# Why do we want lots of $0$’s in a matrix?

I am working thru Axler’s “Linear Algebra Done Right.” I am okay with the math, but I’m losing sight of the forest.

Like all books on linear algebra, there’s a lot of time and energy spent on finding, proving existence of, and interpreting matrices with “lots of zeros” - that is, matrices with as many zeros as possible given some particular vector space and transformation. But I cannot see why a simple matrix generally, or one with lots of 0’s in particular, is very important.

Furthermore, discussions of matrices with lots of zeros closely correspond to discussions of the eigenvalues and eigenvectors (or generalized eigenvectors) of the transformation. I see why eigenvectors and values are important for understanding a transformation, but we certainly don’t need a simple matrix to calculate the eigenvalues and vectors.

So, why are we spending so much time and energy finding matrices of the transformations with lots of zeros, and especially how such matrices relate to eigenvalues?

Given my lack of understanding as to why linear algebra procedes along this course, my question is necessarily vague. Consequently, I am hoping only for a discussion of the issues, more so than specific mathematical derivations.

(Followup in response to comments): And even if a sparse matrix allows easier computations, don’t the computations needed to find that sparse matrix generally negate any benefit?

• (1) we don't need a simple matrix to calculate eigenvalues, but, if the matrix is very large, zero entries will save computation time; (2) if a matrix has only zeroes below (or above) the diagonal, eigenvalues are on the diagonal – J. W. Tanner Aug 5 '19 at 22:11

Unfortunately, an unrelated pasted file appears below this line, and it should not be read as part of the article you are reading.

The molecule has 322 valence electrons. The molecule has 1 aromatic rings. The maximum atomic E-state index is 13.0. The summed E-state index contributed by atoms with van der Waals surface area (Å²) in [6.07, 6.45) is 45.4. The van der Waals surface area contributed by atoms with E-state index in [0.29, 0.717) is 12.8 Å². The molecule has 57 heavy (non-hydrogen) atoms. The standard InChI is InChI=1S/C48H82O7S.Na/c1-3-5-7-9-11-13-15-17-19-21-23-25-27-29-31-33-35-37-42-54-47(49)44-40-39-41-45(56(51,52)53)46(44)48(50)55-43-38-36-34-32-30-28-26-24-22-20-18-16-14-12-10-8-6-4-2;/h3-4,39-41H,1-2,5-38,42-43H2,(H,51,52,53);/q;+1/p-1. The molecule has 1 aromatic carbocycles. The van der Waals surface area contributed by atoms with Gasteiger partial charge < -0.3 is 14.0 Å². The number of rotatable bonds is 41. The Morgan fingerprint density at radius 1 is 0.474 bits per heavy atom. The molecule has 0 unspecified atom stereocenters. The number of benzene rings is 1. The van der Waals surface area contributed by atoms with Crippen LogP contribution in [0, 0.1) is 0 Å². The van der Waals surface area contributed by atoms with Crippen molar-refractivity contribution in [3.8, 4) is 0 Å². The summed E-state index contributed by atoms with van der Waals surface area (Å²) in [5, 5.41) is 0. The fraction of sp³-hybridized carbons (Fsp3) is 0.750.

• I am not familiar with situations where computation time (whether to invert matrices, or find eigenvalues or vectors, or multiply matrices) is of any great importance. It could be helpful if you’d say more about situations where computation time would be an issue. – PossumP Aug 5 '19 at 22:27
• I'm talking about real-world applications, such as matrices for large data sets, where it costs computer time to do each operation – J. W. Tanner Aug 5 '19 at 22:38
• The pagerank algorithm Google uses, to oversimplify a bit, involves a matrix whose size is the number of (indexed) webpages on the internet. With huge real-world data sets like this that need to be manipulated mathematically, the sparseness is not insignificant. – runway44 Aug 5 '19 at 23:17
• @Mpitts Computers are not nearly as fast as many would like, and there are a plethora of computations that are infeasible because of hardware limitations. One might even say that most computations are infeasible, and we're lucky to be able to perform one. – Matt Samuel Aug 6 '19 at 1:26